Keren David

I’m so glad Dad agreed to move into a care home

My 95-year-old father was adamant he would not go into a home — but Hammerson House gave him, and us, so much


Hammerson House

April 25, 2024 09:04

My father was determined that he was not going to go into a care home. And certainly not a care home in London. Or a Jewish one. “I’ve never lived with Jewish people and I’m not going to start now,” he told me, rather bafflingly considering his Jewish wife and children, his stint in Finchley as a young man, and the undeniable fact that he was one of the most Jewish people imaginable, bringing Jews and Judaism into every conversation he could.

Instead, newly widowed at 94, he insisted on staying alone in his house in Welwyn Garden City, supported by carers, neighbours and the wonderful local Jewish community, which combined into a pretty amazing support system. But that still left a lot of hours alone, and there were dramas, some involving dashes to the not-very-local hospital. I once had to dispatch friends (thank you!)  at 1am on a snowy night to save him when his recliner tipped too far the wrong way. So he decided to sell up (“I think you’ll find it sells very quickly, probably to a Chinese diplomat”) and move somewhere slightly smaller but very local, ideally a different house in the same street. We started looking at hopelessly unsuitable rip-off retirement flats.

Luckily my sister is made of sterner stuff than my brother and I and on a flying visit from Israel, managed to tour three care homes. Jewish ones. In London. And she persuaded Dad to give them a try. After all, the house, as he predicted, sold ten minutes after going on the market, although not to a Chinese diplomat, somewhat to his disappointment. He had to go somewhere.

And that is how Dad – who died last month, just a few days short of 96 – ended up in Hammerson House, a care home which so outshone his expectations that he agreed to be videoed telling people how great it was. Sadly he didn’t get a chance to do that, so let me do it instead.

The home is located in The Bishop’s Avenue, which amused Dad a lot. It has more of a feel of a boutique hotel than a traditional care home. Its light, bright foyer buzzes with families at the weekend.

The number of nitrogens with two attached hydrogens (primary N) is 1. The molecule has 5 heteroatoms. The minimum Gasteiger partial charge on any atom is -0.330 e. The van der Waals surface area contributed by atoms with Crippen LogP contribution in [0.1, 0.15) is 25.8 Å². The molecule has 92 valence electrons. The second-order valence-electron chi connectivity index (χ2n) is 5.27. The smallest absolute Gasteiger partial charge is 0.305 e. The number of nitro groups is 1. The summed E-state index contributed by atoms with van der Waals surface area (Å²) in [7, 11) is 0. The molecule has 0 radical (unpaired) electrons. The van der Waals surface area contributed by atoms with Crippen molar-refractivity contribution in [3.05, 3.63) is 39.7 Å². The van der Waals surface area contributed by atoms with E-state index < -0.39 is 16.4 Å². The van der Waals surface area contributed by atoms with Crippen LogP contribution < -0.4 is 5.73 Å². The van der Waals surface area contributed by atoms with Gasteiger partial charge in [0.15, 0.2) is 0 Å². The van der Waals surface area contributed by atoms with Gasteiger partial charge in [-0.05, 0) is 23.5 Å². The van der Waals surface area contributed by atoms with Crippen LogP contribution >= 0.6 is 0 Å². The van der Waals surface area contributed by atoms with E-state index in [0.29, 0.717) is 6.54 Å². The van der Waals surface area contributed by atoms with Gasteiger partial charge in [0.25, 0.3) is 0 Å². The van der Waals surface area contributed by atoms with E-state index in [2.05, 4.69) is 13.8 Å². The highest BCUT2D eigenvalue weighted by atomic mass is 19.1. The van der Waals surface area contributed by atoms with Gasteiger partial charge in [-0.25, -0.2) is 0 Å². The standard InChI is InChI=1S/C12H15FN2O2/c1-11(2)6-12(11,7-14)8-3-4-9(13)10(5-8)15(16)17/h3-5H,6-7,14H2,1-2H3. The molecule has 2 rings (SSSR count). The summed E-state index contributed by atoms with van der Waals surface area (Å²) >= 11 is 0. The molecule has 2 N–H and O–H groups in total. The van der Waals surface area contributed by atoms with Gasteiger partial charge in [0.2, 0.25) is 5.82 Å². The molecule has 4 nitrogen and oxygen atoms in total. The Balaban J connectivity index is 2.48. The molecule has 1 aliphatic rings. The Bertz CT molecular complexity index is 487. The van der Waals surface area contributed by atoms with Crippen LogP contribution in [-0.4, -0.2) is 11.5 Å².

He loved the garden and spotted birds, foxes and squirrels from his room. He’d sit on the veranda on summer days and soak up the sunshine. His mobility problems meant he hadn’t been able to go to shul for ages but at Hammerson he could attend services, Shabbat and yom tov. They weren’t quite what he was used to (my family loved them, quick and no standing up) but he much appreciated the work of the home’s spiritual leaders. He had visits from a trainee rabbi – he was intrigued that she was a woman, not having come across female rabbis before – and enjoyed long talks with her. The thought of this old, traditionally Orthodox man possibly affecting her future work gives me much pleasure.

The care at Hammerson was truly excellent, delivered by people who are gentle and kind, and who make time to befriend the residents. Dad proudly showed off a sketch of himself made by one careworker who is also a talented artist. He loved his sessions with the physiotherapists, and would boast about going to the “gym”. He was encouraged by the engagement team to write poetry. Watching someone starting something new at 95 is quite inspiring and we’re very proud of his one collection of poems.

Most joyful of all, he made wonderful new friends at Hammerson and enjoyed socialising at meals and taking part in the programme of activities, from indoor bowls to a men’s discussion group (“We all agree that the country’s going to the dogs”).

 After a month in and out of hospital in December, he said firmly that he was not going to do that again. Hammerson supported him in that decision and made sure that his last few weeks were as positive as the months before them. He enjoyed his friend Rita’s 101st birthday party. He treated us to a meal at Hammerson’s café – nine of us around the table – and glowed with patriarchal satisfaction when he put it on his bill. And the home arranged for him to be interviewed by the Stories for Life charity, so we have an audio tape of him talking about his life for an hour. The interviewer managed to ask questions we’d never thought of.

We couldn’t be more grateful, and we’re all missing our visits to a beautiful home which took so much worry from our shoulders. We miss Dad terribly but we’re comforted by knowing that his final months were as happy as they could be. “It’s a good place,” he’d say. “I think you should put your name down. Sooner rather than later.”​

April 25, 2024 09:04

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